According to the Better Business Bureau, as many as five North Carolina residents -- including three in Raleigh -- are reporting losses totaling $54,145 in schemes targeting investments in digital currencies like Bitcoin.
"I felt violated, I felt really stupid, I felt like I should've known better," Jake St. Peter, a Raleigh web developer, told ABC11. "I can't believe how easy it is."
St. Peter said he first became interested in digital currencies because he saw it as "the future" in money transactions.
Indeed, digital currencies, of which Bitcoin is perhaps the most well-known, has no central bank, and is not traded by any registered brokers.
"In the existing banking infrastructure systems, it takes two-to-three days (for overseas transactions), and there are exorbitant fees attached to that," St. Peter explained. "With Bitcoin, we're talking in a matter of 10 minutes with just a fraction of the cost of typical services like Western Union."
He's not alone, of course, which is why on Friday, one Bitcoin had a value of $10,156.00.
"I saw the potential of its growth being literally what we could never have assumed," St. Peter said.
Without a bank or broker, then, Bitcoin trades are done peer to peer, and St. Peter said he exchanged digital currencies in various social media chat groups.
A few months ago, he received a trade offer from the administrator of one such group, complete with the accurate picture and profile. St. Peter then proceeded to engage in the trade, and would eventually sell some currency worth $7,500.
As time went on, however, St. Peter would follow up and see no return in the exchange, and when he personally followed up with the administrator, he learned that someone had stolen the administrator's identity.
"With our Facebooks and our Twitters and our Instagrams that we're putting out there, we're painting a picture for the criminal to have a good understanding of what's going on and who does what," St. Peter warned. "That's something that needs to get brought back more into the equation is picking up the phone and calling the individual."
Adding to the frustration is the lack of available resources for St. Peter to seek help, including police.
"There's no chargebacks, there's no banks to call, the email, the coins, the currency was sent to his wallet, and he's been able to pull this off," St. Peter noted.
According to the Better Business Bureau, there are five common e-currency/cryptocurrency scams targeting consumers:
- High-Yield Investment Scams. These scams attract consumers with promises of high interest rates on investments. They operate like pyramid schemes, which generate returns for older investors through revenue paid by new investors, as opposed to legitimate business activity and investments. Consumers will see small daily returns in their accounts, but eventually the returns stop and the scammers run off with all the investment funds.
- Bitcoin Wallet Scams. All users of Bitcoin require a "wallet" to store, send, and receive their currency. Sadly, scammers have discovered ways to create fake wallets and defraud consumers. These fake wallets are downloaded by consumers and operating within a few days. Once the deposit level reaches a certain limit, the funds are removed by the scammers and consumers are left empty-handed.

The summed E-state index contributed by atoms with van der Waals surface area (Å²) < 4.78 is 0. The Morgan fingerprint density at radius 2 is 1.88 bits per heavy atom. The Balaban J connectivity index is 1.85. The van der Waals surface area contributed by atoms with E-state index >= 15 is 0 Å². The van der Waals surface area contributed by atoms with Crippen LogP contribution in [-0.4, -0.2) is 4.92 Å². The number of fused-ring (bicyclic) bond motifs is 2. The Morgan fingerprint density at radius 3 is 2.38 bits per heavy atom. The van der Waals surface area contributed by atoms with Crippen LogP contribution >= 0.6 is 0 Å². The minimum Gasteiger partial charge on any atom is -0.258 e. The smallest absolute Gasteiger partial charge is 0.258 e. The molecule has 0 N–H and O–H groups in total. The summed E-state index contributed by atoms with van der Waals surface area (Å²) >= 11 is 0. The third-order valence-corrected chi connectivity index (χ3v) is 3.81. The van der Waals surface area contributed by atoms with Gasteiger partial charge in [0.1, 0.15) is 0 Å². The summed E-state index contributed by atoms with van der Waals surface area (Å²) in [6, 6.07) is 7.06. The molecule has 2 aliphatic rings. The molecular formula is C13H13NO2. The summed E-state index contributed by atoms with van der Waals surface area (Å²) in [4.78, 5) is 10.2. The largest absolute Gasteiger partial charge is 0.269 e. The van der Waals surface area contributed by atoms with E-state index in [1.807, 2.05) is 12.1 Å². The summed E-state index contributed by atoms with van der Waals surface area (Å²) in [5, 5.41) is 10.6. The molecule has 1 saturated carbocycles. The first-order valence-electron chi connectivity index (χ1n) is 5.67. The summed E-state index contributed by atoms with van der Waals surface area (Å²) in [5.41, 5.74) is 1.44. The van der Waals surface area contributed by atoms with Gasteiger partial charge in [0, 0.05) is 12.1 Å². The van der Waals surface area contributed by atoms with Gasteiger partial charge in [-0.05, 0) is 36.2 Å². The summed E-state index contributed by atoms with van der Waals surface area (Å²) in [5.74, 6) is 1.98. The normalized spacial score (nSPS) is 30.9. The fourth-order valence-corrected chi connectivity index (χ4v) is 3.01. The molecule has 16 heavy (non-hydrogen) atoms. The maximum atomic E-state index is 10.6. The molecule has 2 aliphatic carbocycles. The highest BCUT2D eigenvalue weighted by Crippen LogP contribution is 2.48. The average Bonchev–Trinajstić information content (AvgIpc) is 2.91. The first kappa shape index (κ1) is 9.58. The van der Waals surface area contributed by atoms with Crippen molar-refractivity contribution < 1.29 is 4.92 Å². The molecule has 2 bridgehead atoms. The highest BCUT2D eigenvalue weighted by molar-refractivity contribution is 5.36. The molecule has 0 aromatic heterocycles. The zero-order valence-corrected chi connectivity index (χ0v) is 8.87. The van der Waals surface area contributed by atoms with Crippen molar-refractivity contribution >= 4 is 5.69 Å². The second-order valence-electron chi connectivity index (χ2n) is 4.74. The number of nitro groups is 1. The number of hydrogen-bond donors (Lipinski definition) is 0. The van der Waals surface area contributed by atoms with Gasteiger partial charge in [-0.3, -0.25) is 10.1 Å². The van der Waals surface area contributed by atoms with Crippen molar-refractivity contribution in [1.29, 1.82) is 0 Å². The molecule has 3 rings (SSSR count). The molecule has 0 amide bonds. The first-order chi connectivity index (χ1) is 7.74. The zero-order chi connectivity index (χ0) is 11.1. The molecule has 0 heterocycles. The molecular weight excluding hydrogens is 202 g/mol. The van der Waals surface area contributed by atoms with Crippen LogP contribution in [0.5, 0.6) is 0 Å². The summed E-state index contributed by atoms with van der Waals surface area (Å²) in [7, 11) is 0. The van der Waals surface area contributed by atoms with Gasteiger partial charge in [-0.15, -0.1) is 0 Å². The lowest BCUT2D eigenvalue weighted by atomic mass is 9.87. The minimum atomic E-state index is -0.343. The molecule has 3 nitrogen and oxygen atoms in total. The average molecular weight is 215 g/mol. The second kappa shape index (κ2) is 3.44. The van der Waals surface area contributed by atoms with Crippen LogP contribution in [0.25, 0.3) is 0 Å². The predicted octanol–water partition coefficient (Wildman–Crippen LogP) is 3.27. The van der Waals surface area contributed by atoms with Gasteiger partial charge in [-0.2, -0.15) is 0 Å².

- Bitcoin Phishing Scam. These scams usually involve consumers receiving emails to inform them they have won or been gifted Bitcoins. In order to collect their e-currency, they must click on a link leading to a wallet, where their username and password is required. To the victim's surprise, the provided link is to a fake wallet site and scammers have now gained access to the victim's wallet and the Bitcoin held therein.
- Bitcoin Donation Scams. These are instances where scammers have created fake donation pages, asking consumers to donate in Bitcoin. Even when donating, it is necessary to research the cause, the charity, and the person behind it thoroughly before arranging the transfer of any e-currency.
- E-Currency Exchange Scams. E-Currency exchange scams are often linked to employment or advance fee loan scams. Consumers are sent funds via e-transfer, credit card, or check, and are asked to exchange the funds for Bitcoin. They are then instructed to deposit the funds in another Bitcoin account to pay for interest charges or office supplies (depending on the nature of the scam). Eventually, the initial payment is found to be fraudulent and the consumer is held accountable to pay for the initial funds that were transferred.
To better protect your investment and your identity, the BBB offers the follow tips for using e-currencies.
- If you decide to entrust funds to any digital investment service, ensure you thoroughly research the company. Find out whether they are properly incorporated, registered, and operated by reputable industry professionals. Look for information about their marketplace reputation on bbb.org. If any company guarantees you high returns, be cautious. There is never any certainty in the investment world.
- Avoid using any wallet or exchange holder that is not reputable or professionally operated. Look online for reviews, complaints, and community feedback. Avoid companies offering exceptionally low fees.
- Be suspicious if you receive a notice for a transfer of funds that you were not expecting. When in doubt, contact the sender to confirm that he or she has initiated your transfer.
- Examine the links in the emails you receive. While scammers often use a legitimate website in the text of the email, holding your mouse over the link will reveal the actual URL.
Anyone who believes he or she might have been the victim of a scam -- cryptocurrency or otherwise -- should file a complaint with the BBB, as well as the North Carolina Attorney General's Office. The number for the AG is (877) 5-NOSCAM or you can file the complaint online at ncdoj.gov/complaint.